It looks like a scene that’s been lifted from our dreams; we see ourselves lazing on a chaise lounge, glittering silk dress flowing beside us as we extend two fingers and select a dainty sandwich from a pristine platter, before consuming it with the kind of languid grace befitting only of 50s screen starlets and poised Great-Grandmothers’. Everything is bathed in a soft, sunlight yellow; glass chandeliers hang from the ceilings as if by magic. The silken murmurs of a piano and violin duet whisper in the background and sound like angels crying, and the waiter is devilishly handsome with a chiselled jaw and cheekbones that could cut marble. It’s beautiful and refined and it’s finally where we know we were destined to belong- nestled between the most distinguished rungs of society and drowning in tea.
The reality, however, is slightly less beautiful. We’ve tried desperately to hold in our giddy excitement but a fit of giggles bubble out amongst whispered mutterings of ‘how civilised!’ and ‘so cute!’. We trot out the phone to attempt an obligatory ‘afternoon tea selfie’ that we can Instagram later to let everyone know that it really did happen and we’re like, so civilised. Suddenly the waiter arrives mid-selfie, and we look down to see spilt tea in the saucer and cake crumbs in our lap. It’s all gone pear shaped; we’re really not pulling off the elegant demeanour we know we’re capable of. We try to laugh it off but we’ve waved our arms with too much wild abandon and we’ve sent the teapot flying, like we’ve been studying Miranda Hart all our life.
Even considering the lack of demeanour and the overexcited giggles, it’s still a gloriously civilised treat and I will be the first to admit I go weak at the knees at the very idea. But always at the back of my mind, is a tiny voice that keeps asking, isn’t it a bit much?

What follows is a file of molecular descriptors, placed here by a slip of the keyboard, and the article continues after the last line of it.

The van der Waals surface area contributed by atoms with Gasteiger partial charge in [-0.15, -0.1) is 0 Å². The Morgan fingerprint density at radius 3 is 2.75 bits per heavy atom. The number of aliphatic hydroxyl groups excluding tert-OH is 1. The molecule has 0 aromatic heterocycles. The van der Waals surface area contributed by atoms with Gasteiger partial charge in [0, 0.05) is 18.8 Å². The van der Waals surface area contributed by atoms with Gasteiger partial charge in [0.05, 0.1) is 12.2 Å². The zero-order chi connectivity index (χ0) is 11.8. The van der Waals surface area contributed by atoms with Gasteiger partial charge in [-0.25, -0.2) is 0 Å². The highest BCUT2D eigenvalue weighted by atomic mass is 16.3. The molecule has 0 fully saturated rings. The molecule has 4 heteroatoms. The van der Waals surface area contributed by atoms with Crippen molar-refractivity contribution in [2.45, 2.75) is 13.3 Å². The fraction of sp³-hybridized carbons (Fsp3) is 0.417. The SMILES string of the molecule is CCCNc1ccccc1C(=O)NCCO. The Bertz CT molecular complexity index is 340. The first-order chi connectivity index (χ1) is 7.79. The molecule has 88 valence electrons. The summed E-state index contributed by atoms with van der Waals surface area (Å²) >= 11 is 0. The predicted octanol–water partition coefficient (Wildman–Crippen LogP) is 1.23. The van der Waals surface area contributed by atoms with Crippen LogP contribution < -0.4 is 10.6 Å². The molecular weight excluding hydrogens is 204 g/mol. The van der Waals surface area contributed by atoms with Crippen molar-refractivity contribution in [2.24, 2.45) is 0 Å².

Let’s consider what afternoon tea really consists of; a meagre two rounds of bread, barely a morsel of a sweet treat and lukewarm weak tea. It won’t starve off afternoon hunger so it’s hardly a suitable lunch time replacement, and it isn’t sufficient enough for dinner nor do they serve it late enough in the evening.
I can empathise with Duchess Bedford, but that sinking feeling comes from the realisation that for all its glory, afternoon tea just can’t quite live up to the hype, and the pedestal we’ve put it on is just too high. (Or maybe that’s just me- maybe I’m the only person who treats the ritual of afternoon tea with the kind of reverence that would be more suited to the Last Supper.)
But despite my doubts, I will always jump at the chance to seek out my vision of afternoon tea Elysium, and I think it’s a ritual that so few of us could ignore. The quaint glamour is too much. When we get there, when we settle in the mahogany dining chairs and take up the china tea pot, we ignore everything else. We ignore the inconvenience, we ignore the price. We ignore the dry sandwiches and the miserable portions of cake. We ignore every social faux pas we’ve executed, every sin we’ve committed, and best of all, every real-life problem that’s waiting for us when we leave. Because afternoon tea is more than just the food and drink. It is the setting, the atmosphere, and that tiny moment where we can be glamorous, refined and elegant, sipping tea from china cups and eating bite size cakes from a silver stand with our very best friend pretending we’re living the high life- before we return to the reality that we have to keep ploughing on at our nine-to-five office job so we can afford just the thinnest slice of that luxurious pie. We ignore the longing to be more than a visitor in this world. It is our calm amongst the chaos; civilisation in a bustling metropolis. We can have what we’ve always dreamt of; champagne taste on a lemonade pay. And the bubbles have gone straight to our head.